Lee Hyla receives a zealous musical tribute at Northwestern

Fri Oct 17, 2014 at 1:45 pm

By Michael Cameron

Northwestern University presented a musical tribute to composer Lee Hyla Thursday night.
Northwestern University presented a musical tribute to composer Lee Hyla Thursday night. Photo: Mark Wilson/The Boston Globe

Programs of works by a single contemporary composer carry inherent risks for presenters and audiences. Either the bag of tricks becomes tiresome, or the uneven quality of the music leads to a downgrade of earlier assessments.

Not so for a concert Thursday night of music by Lee Hyla, the esteemed Northwestern University composer who passed away in June after a seven-year stint at the Bienen School of Music. The six, single-movement works presented at Lutkin Hall in Evanston were consistently beguiling, thanks in part to zealous readings by musicians whose hands-on experiences with the composer made for committed, authoritative performances.

Three speakers representing administration, faculty, and students provided illuminating anecdotes about his fully engaged and sometimes unorthodox teaching style, ravenous musical curiosity and creative methodology. Northwestern composition professor Jay Alan Yim summed up Hyla’s persona by describing him as both a contrapuntal thinker and composer. The remark was not meant to describe an adoption of turgid third-species counterpoint, but rather an ability to perceive and often compose with multiple balls in the air, and with voices that ignored each other in one measure and engaged in earnest conversation the next. Yim also relived the excitement of Hyla’s hire seven years ago, with palpable pride at “stealing” him from the New England Conservatory after his 15-year tenure as chair of their composition department.

I had the honor of spending an afternoon with the composer in 2010 for advice on preparations for my performance of his piece for solo double bass, Detour Ahead. We careened through a host of tangents, many not directly related to the task at hand, yet all providing valuable keys to the psyche of an artist who created consistently compelling music even as his style evolved over a four-decade-plus career. The conversation was peppered with references to Stravinsky, Varese, and Elliott Carter, as well as musicians not generally associated with academia, including Frank Zappa, Cecil Taylor, Little Richard, and a smattering of punk rockers.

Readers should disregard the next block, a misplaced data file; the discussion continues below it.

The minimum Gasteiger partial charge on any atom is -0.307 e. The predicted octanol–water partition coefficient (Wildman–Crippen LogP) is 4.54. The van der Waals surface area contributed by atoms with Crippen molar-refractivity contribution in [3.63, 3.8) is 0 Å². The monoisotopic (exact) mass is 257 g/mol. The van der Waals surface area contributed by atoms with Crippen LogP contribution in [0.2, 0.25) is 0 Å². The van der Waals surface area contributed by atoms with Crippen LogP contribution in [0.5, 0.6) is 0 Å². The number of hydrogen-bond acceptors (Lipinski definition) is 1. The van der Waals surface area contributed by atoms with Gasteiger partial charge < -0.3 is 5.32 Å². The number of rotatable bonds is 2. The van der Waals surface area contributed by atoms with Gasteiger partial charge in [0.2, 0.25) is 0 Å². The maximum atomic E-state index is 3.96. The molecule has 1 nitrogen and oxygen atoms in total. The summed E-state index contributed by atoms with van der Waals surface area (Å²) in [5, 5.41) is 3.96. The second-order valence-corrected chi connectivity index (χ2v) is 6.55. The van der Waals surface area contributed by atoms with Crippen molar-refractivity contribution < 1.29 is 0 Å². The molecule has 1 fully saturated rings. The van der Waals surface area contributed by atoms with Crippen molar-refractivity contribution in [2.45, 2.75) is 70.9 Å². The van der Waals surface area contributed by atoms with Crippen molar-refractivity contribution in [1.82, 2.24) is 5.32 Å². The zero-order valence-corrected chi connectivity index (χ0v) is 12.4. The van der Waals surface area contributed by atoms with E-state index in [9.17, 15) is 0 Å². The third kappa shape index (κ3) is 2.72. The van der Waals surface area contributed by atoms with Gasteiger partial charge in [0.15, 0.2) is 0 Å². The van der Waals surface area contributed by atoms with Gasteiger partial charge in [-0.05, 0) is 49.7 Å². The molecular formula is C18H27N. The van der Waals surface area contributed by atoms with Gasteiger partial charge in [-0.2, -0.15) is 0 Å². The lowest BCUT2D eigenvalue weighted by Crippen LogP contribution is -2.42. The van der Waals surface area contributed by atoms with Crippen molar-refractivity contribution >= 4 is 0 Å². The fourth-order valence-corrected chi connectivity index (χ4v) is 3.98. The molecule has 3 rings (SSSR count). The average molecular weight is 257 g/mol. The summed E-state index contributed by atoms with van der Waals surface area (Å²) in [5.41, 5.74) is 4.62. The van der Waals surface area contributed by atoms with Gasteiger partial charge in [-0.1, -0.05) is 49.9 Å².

We Speak Etruscan for bass clarinet and baritone saxophone from 1992 is one of his Hyla’s most celebrated works, one which allows him to indulge his passion for two of his favorite instruments. I don’t recall any mention of the Art Ensemble of Chicago in our chats, but no doubt the fierce, muscular style of the south side reed players found a place in his bulging record collection.

The reference in the title to a dead language is a wry take on the quandary of contemporary music, a challenge Hyla takes on with explicit, if oblique sourcing of jazz from bebop forward. Hyla knows the value of a hook, but he doesn’t show his hand often. When a regular pulse emerged organically from a tangled web of cross-rhythms and dissonances, the power of the beat was amplified, more satisfying for being obscured for extending periods. Just as Wagner withheld tonic resolutions until the listener can barely tolerate the suspense, Hyla’s “rhythmic resolutions” pack a fierce wallop. Clarinetist Joshua Rubin and sax player Ryan Muncy grabbed the duo by its neck until the final quick fade.

Passeggiata from 2007 for solo violin is cut from similar cloth to Detour Ahead, trading much of the intensity of Etruscan for more emphasis on process. Often the hook took the form of irregularly repeated single notes in the bass, giving a suspicion of a tonal center even as traditional tonality is given short shrift. Above these punctuations, violinist J. Austin Wulliman spun webs of motivic variation, often introducing themes in an additive process. Three or four notes repeat and accumulate additional pitches, a technique familiar to jazz improvisors. Here and elsewhere Hyla’s music carries an aura of improvisation, yet his music is fully and intricately notated.

His solo cello piece Winter/Fall dates from early in his career, and the contrast with the rest of the program was stark. Much of it is ruminative and texture driven, and cellist Christopher Wild negotiatiated the delicate double stops with skill. Coming only four years on the heels of this piece was Pre-Amnesia (1979) for solo alto saxophone, a concentrated avalanche of spiky, angry leaps over the full range of the instrument. This tour-de-force was a thoroughly compelling burst of adrenaline in the hands of Thomas Snydacker.

Pianist Nolan Pearson dove into Basic Training full bore, tracing the development of music from what the composer calls “Neanderthal-like noise producing thuds of first contact” to a dizzying range of textures, dynamics, and the occasional vague reference to specific works of the past. A single chord from Stravinsky’s Rite of Spring popped up several times, and a rare moment of serenity broke through in the final measures, perhaps (or perhaps not) a nod to a single chord from Debussy’s Clair de lune.

Hyla seems to relish the fashioning of pithy titles, but the final work presented is more traditionally labeled, his String Quartet No. 4. A model for the piece seemed to be Elliott Carter’s String Quartet No. 2, with each instrument adopting distinct personalities, and alliances shifting with assent or anger. He also fleetingly conjured Bartok with a nod to a famous theme from his Concerto for Orchestra in the viola line. The Spektral Quartet gave a vivid and idiomatic reading of an engaging work that amply rewarded their considerable preparation.

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